The object of the invention is achieved by passing current transversely through the charge by means of electrodes arranged laterally of the charge. The electrodes also consist of the charge material, and have a height corresponding substantially to the height of the melting zone in the pulling direction.
With the process of the present invention, the laterally arranged electrodes, consisting of the same material as the charge and preferably of the same purity as the crystal to be produced, insure that the liquid cannot substantially escape from the melting zone even with a material of low surface tension. The electrodes may be cooled, so that they are not substantially consumed. In some circumstances it may be sufficient simply to provide a fixed arrangement. The direct introduction of heat in the region of the melting zone results in a more economical procedure. In addition, the arrangement for carrying out the process is very simple, so that the installation costs are low.
A further development of the process of the present invention consists in that the charge is a rod on which the electrodes abut and the electrodes are moved downwards in accordance with the speed of migration of the melting zone. Thus, the present invention differs from the known zone melting process in that the melting zone is enclosed and it is possible to use materials of low surface tension. The electrodes can engage about the rod on all sides and, for this purpose, may be somewhat recessed in accordance with the cross-sectional form of the rod. The electrodes may also be elongated in the horizontal direction so that a plate is produced whose edges are sufficiently held together in the region of the melting zone if low surface tension is present.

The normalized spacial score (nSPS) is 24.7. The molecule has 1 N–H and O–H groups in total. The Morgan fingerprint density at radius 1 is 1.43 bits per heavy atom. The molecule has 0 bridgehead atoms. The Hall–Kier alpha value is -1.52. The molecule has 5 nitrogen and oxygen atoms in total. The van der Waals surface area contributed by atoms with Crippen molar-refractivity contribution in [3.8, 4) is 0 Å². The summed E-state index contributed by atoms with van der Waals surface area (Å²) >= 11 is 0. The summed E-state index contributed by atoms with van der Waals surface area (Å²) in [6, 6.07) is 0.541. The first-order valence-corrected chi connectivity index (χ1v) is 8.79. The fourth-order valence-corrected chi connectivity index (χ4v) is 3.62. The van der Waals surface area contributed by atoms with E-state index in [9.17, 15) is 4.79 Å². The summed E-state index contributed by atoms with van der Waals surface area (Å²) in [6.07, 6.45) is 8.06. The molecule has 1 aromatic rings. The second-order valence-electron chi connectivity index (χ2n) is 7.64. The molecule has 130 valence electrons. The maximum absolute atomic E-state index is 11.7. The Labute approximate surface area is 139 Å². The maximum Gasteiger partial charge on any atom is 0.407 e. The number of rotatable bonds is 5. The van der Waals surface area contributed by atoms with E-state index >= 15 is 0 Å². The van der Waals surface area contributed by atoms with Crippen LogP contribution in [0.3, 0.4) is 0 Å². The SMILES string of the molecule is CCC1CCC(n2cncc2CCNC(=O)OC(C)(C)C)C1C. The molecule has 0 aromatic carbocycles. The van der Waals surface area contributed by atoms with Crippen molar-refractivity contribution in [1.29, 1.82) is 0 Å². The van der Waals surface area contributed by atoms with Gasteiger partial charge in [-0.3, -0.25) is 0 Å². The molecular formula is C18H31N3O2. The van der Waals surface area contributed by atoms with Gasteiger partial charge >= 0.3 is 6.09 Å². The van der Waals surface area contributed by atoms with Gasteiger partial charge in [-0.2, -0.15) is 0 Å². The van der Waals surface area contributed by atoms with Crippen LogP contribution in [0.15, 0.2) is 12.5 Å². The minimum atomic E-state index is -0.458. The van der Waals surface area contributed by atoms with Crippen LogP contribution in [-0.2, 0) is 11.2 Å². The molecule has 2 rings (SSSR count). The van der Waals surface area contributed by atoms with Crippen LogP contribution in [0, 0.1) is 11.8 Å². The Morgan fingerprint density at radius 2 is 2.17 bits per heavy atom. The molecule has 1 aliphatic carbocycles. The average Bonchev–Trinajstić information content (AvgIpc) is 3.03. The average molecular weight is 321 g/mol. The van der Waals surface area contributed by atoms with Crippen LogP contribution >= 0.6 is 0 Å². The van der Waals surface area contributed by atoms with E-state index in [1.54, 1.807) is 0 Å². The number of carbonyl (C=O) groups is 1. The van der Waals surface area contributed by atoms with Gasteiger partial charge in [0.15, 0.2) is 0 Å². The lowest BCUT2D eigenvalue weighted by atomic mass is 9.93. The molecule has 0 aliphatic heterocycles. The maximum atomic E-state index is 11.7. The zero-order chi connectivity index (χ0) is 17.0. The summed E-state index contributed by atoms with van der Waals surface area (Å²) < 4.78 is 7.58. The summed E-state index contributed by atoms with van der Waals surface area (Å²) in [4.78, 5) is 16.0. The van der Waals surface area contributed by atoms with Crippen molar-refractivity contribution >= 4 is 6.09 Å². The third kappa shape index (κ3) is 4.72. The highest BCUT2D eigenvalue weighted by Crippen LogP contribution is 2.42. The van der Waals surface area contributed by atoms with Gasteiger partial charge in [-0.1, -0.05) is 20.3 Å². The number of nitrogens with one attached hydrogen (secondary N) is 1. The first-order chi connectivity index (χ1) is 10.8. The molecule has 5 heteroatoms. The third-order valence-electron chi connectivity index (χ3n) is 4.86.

Another further development of the present invention consists in that the electrodes are rod-shaped and are moved towards one another in the horizontal direction. In the zone where the two rod-shaped electrodes encounter each other, the melting zone is situated, and a crystal is drawn upwards in a manner known in the art. In this embodiment, the usual rod in zone melting processes is divided into substantially two rods and these form the electrodes and continually feed-in new material at the same time, i.e. are consumed.
It is convenient to select the speed of pulling or drawing of the crystal so that the cross-section of the melting zone is smaller than the cross-section of the rod-shaped electrodes. In this way, it is guaranteed that in the melting zone, a reduced cross-section is obtained for the current flow and, correspondingly, an increased heat production results precisely in this region where the maximum temperature is necessary.